In case you were wondering what happened last week, I skipped this category: couldn't find anything of interest to write about.
A couple of weeks back the newspapers in Australia were all agog about excerpts from a new biography of our current Prime Minister. It was mostly stuff that, if you sat back and thought about it, you wouldn't have been all that surprised to come across. The interesting thing was that it had all come together in one volume only a few months before a rather important Federal election. Now that book, John Winston Howard by Wayne Errington and Peter van Onselen, has hit the bookshelevs and has been reviewed by Michelle Grattan, "The Age" political editor. This is an odd occurrence: "The book is overdue. Former Labor leader Mark Latham attracted several biographers (one wonders if they now lament the effort). Two books have recently appeared on Kevin Rudd [current Leader of the Opposition]. Yet Howard, already the second-longest-serving Australian PM, has only the rather turgid account produced by David Barnett, with Pru Goward, about a decade ago." Maybe it might have been best for Howard if the biographies had waited till he had left the political stage, but we can't manage everyting in our lives. "This early cut of history has damaged him, to an extent yet to become clear. While the inter-newspaper rivalry over the book prompted claims it just tells us what was already known, the biography does bring new information and extra insights into the Howard years, especially through the frank first-person accounts. [Treasurer, Peter] Costello might have given Howard character references before, but the directness and the timing of publication make his latest salvo especially pertinent."
It used to be said that Adelaide was the centre of churches and strange murders. Now that later epithet might well be overtaken by events in the Northern Territory. Maybe not so much "strange" as just plain "weird". The death of Peter Falconio in 2001, and the attempted abduction of Joanne Lees by Bradley John Murdoch transfixed a large number of newspaper and book readers with some five books now written about the case. The latest, The Killer Within: Inside the World of Bradley John Murdoch by Paul Toohey, which Chris Johnston comes to grips with. Be aware though, the title outlines the book's direction: the murder is there but it's just a part of the whole: "Interestingly, Toohey focuses only fleetingly on the crimes against Falconio and Lees, although the lesser-known revelations of the long series of court trials get a fair run. Lees' story -- as the naive, pretty tourist subjected to unimaginable torment in one of the world's most inhospitable landscapes -- is pure Australian gothic, like the slasher film Wolf Creek or the grimmest of Albert Tucker's desert paintings come cruelly to life. But it is also well-worn."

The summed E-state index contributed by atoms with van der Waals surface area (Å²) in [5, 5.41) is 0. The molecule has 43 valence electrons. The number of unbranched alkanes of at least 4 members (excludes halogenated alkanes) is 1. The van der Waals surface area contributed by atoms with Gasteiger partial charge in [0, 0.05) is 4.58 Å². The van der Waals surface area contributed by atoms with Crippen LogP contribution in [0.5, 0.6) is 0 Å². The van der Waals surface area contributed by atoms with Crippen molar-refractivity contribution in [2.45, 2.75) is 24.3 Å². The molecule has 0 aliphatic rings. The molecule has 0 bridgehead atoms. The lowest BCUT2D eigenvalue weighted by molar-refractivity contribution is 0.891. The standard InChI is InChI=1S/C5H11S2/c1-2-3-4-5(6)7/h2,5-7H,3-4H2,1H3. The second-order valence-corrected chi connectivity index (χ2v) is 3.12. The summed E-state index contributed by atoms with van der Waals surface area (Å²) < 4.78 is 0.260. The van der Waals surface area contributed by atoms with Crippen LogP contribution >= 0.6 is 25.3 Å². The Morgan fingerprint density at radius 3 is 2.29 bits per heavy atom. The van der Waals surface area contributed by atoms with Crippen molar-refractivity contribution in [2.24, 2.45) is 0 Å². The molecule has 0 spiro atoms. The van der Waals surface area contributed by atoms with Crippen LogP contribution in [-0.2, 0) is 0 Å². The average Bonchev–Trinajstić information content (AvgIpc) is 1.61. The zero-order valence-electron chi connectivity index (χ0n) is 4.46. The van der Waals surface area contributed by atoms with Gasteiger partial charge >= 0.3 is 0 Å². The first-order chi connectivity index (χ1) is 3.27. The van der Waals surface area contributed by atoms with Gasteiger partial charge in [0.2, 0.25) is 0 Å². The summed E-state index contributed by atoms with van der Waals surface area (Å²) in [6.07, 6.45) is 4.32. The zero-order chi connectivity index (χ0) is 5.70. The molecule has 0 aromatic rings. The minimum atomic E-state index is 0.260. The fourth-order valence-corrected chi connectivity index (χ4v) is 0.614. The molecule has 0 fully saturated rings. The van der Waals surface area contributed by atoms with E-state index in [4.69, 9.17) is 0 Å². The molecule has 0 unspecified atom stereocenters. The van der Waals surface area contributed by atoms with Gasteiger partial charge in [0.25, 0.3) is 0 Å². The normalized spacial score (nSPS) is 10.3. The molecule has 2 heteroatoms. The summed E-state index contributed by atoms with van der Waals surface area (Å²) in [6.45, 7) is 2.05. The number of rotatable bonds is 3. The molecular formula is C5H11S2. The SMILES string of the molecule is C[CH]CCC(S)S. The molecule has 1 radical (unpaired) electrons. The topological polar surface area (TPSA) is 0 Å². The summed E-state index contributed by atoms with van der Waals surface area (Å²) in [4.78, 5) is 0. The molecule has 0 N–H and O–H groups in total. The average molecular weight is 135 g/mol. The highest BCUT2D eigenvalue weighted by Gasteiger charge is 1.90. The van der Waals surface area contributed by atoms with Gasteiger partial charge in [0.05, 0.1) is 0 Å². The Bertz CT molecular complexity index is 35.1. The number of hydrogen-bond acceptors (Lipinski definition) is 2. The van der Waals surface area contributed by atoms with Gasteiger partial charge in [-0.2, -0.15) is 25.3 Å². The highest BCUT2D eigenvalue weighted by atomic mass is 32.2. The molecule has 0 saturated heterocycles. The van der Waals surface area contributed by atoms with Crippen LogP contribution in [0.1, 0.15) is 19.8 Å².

It would appear that, depending on which side of the History Wars you place yourself, you're either going to enjoy or hate Australian Pastoral: The Making of a White Landscape by Jeanette Horn. Frank Campbell does a pretty good job of looking at the book dispassionately and finds both good and bad in the work. "Hoorn's central thesis is that Australian landscape painting served the dominant pastoral industry. There was a lucrative British market for wool, given economies of scale through huge land acquisitions. From the 1820s to the 1950s, wool was the flagship of the Australian economy...Pastoralism was a wonderful invention, but the road to hell is paved with good inventions. As vast areas of land were taken up, the Aborigines were wiped off or wiped out." Both the white settlers and the Aboriginals changed the environment in differing ways and yet here "Pastoralists as well as Aborigines get off scot-free...This is a book whose intellectual means do not match its ambitions. Still, it's an intriguing account of the coded messages lurking in art."
Alice Spigelman is quite impressed with Paprika Paradise by James Jeffrey, which "explores what it is like growing up with two cultures: the real one in Australia and the romanticised one in Hungary." She calls the book "poignant and often very funny."